FOR SHEER entertainment value, there is nothing like a full-blown Baltimore snow panic.
I love how we get whipped into a frenzy by the local TV stations and their apocalyptic coverage of the storm's approach, including the obligatory footage of sand trucks and salt mounds at the ready and interviews with grim-faced snowplow drivers vowing to "stay out there all night" until the terrible conditions have been subdued and decent, God-fearing citizens can again take to the streets.
I love the air of desperation that grips our supermarkets as stay-at-home moms, taut and toned from gym workouts, elbow little old ladies aside for that last loaf of bread and wild-eyed businessmen on their way home from work trample innocent toddlers in the stampede for dwindling supplies of milk and toilet paper.
(The whole toilet paper thing ... well, we'll get to that in a second.)
The way-too-premature school closings, the mass cancellations of bingo nights and support group meetings and community college classes if there's even the hint of snow coming - God help me, I love 'em all.
On WBAL radio yesterday, they were talking about the big storm coming, and then I heard an interview with a man from FEMA, which is the Federal Emergency Management Agency, charged with preparing for disasters.
My God, I thought, what are they doing, evacuating people? Is the storm really going to be that bad? Are we all going to die?!
But it turned out the FEMA guy was actually giving tips on - you'll love this - readying your car for winter weather.
Tell me something: Do we really need a government bureaucrat giving us car tips? Couldn't we get someone from AAA to do this? Or Jiffy Lube?
How difficult could this be? You get in the radio station's van, take a ride out to the nearest Jiffy Lube - there are about 10,000 of them around here - and slap a microphone in front of the first guy you see wearing coveralls and carrying an oil rag.
Anyway, all day yesterday, the local TV stations were in full Storm of the Century mode, the reports getting ever more shrill as the day went on.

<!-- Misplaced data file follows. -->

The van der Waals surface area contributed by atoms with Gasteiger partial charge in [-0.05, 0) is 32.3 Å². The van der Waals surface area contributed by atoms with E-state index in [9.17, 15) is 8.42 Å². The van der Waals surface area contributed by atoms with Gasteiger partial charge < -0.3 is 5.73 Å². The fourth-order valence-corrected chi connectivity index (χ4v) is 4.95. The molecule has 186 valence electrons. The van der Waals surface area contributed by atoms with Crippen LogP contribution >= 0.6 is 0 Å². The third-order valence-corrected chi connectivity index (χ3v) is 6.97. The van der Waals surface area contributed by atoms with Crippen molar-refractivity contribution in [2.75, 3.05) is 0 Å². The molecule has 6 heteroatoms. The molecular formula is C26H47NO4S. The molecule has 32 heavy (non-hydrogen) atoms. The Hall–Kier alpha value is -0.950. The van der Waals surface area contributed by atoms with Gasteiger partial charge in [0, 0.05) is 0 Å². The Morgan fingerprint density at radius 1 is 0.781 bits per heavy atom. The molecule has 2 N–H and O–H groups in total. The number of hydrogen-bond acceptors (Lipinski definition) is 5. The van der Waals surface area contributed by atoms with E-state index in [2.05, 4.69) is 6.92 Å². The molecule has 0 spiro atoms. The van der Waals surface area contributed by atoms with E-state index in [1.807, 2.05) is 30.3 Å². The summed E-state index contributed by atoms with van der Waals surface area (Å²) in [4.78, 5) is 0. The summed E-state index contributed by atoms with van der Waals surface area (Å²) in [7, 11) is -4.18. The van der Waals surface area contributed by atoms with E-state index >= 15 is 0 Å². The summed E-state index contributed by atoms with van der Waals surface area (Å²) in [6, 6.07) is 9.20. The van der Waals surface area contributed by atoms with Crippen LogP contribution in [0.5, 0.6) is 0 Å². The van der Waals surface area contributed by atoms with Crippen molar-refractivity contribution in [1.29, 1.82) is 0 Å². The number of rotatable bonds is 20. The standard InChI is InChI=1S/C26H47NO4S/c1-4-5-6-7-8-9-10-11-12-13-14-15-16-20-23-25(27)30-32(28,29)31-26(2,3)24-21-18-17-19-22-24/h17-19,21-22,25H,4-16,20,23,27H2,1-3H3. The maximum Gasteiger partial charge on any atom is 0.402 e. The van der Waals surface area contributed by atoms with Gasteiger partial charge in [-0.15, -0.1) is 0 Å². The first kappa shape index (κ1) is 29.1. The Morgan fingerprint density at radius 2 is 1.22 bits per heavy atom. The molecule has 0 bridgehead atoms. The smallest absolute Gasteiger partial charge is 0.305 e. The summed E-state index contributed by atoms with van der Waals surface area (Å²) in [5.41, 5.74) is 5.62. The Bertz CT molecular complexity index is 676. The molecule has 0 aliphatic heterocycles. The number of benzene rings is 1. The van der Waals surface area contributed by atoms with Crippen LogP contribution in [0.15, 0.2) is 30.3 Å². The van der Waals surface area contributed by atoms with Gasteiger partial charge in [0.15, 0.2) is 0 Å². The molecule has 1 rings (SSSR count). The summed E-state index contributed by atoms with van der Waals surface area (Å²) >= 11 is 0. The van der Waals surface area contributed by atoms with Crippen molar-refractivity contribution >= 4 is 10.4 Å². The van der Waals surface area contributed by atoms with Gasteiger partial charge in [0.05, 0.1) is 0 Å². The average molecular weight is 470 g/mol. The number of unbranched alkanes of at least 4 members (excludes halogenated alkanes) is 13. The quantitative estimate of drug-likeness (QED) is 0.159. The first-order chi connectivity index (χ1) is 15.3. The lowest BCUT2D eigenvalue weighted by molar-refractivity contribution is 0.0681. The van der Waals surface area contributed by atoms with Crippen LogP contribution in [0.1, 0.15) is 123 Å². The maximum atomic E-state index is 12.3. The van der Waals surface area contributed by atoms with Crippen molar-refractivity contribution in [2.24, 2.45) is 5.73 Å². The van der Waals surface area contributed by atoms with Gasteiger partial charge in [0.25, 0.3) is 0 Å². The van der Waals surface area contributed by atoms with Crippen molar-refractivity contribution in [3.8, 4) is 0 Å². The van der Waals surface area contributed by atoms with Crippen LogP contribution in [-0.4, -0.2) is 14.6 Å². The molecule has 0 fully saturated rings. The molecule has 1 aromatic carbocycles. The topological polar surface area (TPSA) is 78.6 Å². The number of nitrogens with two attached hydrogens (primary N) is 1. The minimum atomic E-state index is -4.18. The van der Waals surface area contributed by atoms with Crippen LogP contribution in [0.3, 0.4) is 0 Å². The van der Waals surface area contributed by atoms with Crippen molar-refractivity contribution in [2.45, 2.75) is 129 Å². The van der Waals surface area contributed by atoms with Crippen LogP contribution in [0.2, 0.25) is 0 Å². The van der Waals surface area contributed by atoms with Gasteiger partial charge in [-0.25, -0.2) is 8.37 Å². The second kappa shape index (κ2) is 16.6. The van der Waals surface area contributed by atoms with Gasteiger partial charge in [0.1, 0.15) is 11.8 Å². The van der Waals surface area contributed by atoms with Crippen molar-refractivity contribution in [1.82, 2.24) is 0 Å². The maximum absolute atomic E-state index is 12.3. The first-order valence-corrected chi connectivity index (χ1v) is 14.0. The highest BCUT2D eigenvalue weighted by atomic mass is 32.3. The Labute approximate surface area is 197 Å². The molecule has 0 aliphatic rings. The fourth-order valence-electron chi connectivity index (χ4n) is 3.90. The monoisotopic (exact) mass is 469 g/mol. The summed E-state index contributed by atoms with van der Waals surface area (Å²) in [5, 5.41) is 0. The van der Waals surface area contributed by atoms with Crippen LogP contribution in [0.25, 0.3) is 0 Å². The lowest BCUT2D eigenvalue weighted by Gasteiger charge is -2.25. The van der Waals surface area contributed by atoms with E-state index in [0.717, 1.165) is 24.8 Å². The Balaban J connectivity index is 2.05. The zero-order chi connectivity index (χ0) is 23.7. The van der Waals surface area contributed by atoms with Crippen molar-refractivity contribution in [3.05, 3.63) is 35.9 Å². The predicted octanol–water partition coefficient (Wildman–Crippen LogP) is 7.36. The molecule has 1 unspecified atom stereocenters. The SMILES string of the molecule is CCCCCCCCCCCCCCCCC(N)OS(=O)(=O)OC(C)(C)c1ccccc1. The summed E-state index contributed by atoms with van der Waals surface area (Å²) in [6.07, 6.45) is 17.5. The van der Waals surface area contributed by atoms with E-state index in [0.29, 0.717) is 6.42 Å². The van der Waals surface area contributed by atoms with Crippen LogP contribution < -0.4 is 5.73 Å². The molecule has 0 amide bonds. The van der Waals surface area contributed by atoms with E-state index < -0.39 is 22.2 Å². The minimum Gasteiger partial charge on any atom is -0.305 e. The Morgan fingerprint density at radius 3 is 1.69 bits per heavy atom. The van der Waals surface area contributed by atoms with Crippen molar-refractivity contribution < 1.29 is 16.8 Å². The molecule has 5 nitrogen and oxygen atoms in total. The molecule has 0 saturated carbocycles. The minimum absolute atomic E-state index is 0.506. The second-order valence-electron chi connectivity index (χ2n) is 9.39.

At noon on Channel 11, a reporter did a stand-up in front of a Baltimore County highway department building, dressed as if she'd just been dispatched to the Arctic Circle.
Dutifully, she ticked off the storm-fighting resources at the county's disposal: 40 tons of salt, 292 trucks, 360 men and women to drive the trucks, etc.
This was followed by an interview with Jim Smith, the new Baltimore County executive, who vowed bravely that county workers were ready to "take on the storm."
There was such determination in his eyes, such resolve in his voice, that I wondered if, after they took on the storm, these same county workers could take on the Iraqis for us, too.
Sure, sure, we'd probably go into Baghdad with the Special Forces guys first, followed by the 82nd Airborne, the psy-ops people, medical triage units, etc.
But it would be nice to know that, if we needed a backup, the brave men and women of the Baltimore County highway department were standing by.
I said we would get back to the toilet paper thing and, by God, we will. Right now, in fact.
Late yesterday, when I could no longer stand all the "Snow Patrol" and "Snow Team" and "Snow Watch" coverage - by this point, it was making me agoraphobic - I took a ride to a few supermarkets. And, yes, the toilet paper aisle still does a brisk trade with a storm approaching.
Maybe shoppers weren't beating each other up for that last four-roll package of Angel Soft or Quilted Northern. But lots of them were making a point to drop a pack or two in their shopping carts.
Still, the stocking up on toilet paper is something I've never understood. How much of the stuff can you possibly need during a snowstorm?
Let's say, for the sake of argument, that it snowed 2 feet. And let's say that because of this, you were housebound for, oh, three days.
Wouldn't a roll or two be enough to get by on? And yet around here, people stock up on toilet paper like they live with the Ravens.
But maybe it's not just a Baltimore thing. A call to the Maryland Historical Society - sure, they get lots of calls, but how many about toilet paper? - revealed there was nothing in the society's records about the phenomenon.
Francis O'Neill, the reference librarian, said that he didn't think stocking up on toilet paper was unique to this area. In fact, O'Neill said he had recently talked to his mother back in his hometown of Hudson, N.H., and she said people there were beginning to do it when it snowed.
But he said the wild panic-buying you hear about, the tales of supermarket shelves being strip-mined of toilet paper as a storm approaches, were probably more urban legend than anything else.
After all, added O`Neill, with a touch of bewilderment in his voice: "How could you conceivably run out of toilet paper?"
Well, I wouldn't know. Its not something I worry about.
Running out of beer when it snows - that's something I worry about.